And then of course, there´s the rather large, blue elephant in the room.

I´ve spoken before about theinherent dangers of building your business on top of another social platform, and the control that this choice cedes. In this instance, the relationship between Twitter and Meerkat is particularly tenuous. Twitter likely has designs on this streaming business itself, and indeed 2015 is the year when the company will drive its native video platform.

Twitter has also historically been slightly cold towards developers on their platform, compared to Facebook for example. Early last week, notifications from Meerkat mysteriously stopped being shared into the Twitter timeline due to a quick code change. Twitter is also said to be toying with a new Facebook style weighted newsfeed, meaning it could possibly dial down Meerkat notifications, though this isn´t an option currently.

This can be seen as either a mistake or a warning from Twitter, but given the rumblings of their interest in buying a similar app, it´s more likely the latter.

Perhaps the best option for all parties involved is for Twitter to make a purchase offer, but that´s unlikely to happen soon.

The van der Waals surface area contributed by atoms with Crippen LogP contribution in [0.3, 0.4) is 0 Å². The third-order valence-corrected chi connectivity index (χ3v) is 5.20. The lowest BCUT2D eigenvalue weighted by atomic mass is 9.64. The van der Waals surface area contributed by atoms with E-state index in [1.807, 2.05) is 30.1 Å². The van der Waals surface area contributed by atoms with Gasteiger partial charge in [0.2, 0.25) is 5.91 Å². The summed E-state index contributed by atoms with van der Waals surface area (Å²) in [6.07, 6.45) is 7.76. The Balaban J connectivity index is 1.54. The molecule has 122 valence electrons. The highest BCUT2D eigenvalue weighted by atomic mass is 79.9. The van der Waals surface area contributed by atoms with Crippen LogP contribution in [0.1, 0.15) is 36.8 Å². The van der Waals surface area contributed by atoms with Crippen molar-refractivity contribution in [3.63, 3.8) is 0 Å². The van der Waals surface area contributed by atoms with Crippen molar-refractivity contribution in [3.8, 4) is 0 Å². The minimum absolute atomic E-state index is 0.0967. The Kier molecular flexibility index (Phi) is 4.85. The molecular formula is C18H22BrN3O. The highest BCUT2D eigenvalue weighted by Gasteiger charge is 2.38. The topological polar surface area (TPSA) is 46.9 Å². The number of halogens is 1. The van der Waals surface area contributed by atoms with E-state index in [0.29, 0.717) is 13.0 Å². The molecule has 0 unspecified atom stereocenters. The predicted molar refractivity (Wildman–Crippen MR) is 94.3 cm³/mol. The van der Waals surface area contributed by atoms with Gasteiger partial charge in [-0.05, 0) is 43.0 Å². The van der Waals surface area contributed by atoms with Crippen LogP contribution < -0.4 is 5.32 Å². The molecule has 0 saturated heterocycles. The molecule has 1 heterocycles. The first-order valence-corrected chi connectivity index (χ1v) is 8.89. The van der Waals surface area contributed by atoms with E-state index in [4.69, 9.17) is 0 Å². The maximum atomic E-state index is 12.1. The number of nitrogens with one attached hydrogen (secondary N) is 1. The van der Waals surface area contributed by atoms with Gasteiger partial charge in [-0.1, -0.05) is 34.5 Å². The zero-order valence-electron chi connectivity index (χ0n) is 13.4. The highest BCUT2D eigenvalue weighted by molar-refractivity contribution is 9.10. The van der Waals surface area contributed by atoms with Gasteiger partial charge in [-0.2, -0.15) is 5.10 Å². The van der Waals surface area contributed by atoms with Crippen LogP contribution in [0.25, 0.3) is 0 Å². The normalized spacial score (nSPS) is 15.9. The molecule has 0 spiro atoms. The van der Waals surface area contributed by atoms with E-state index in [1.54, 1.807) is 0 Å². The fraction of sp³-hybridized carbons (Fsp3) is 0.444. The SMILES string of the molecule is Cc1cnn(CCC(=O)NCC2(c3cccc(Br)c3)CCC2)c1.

Meerkat for brands?

Given the potentially millions of brands on Twitter with access to Meerkat, there are plenty of potentially innovative options for testing it out. Webinars, celeb endorser live Q&A sessions, live interviews or live streaming from stadiums for sports brands. Unfortunately, once a moment is over, it´s over – the app doesn´t record content yet – and the options for brand scale is limited.There is also no option to embed your Meerkats, which limits the possibilities for journalists using it to stream live from breaking news scenes or brands using it within microsites. But like all of these viral tools, first mover advantage and the potential for positive PR are upsides for smart, quick on the uptake brands.

Meerkat is early stage, quick, scrappy, hacked together and raw at the minute. Its future is very much uncertain and rests on appeasing Twitter, keeping its head above water as growth occurs, working out a monetisation option, while also reaching the unwashed critical masses. It might sound like a dizzy conondrum to most people, but as it stands, Meerkat is a startup entrepreneur´s fairytale come true.

Watch this space with interest, and start taking bets on when ´meerkating´ will enter the Oxford dictionary.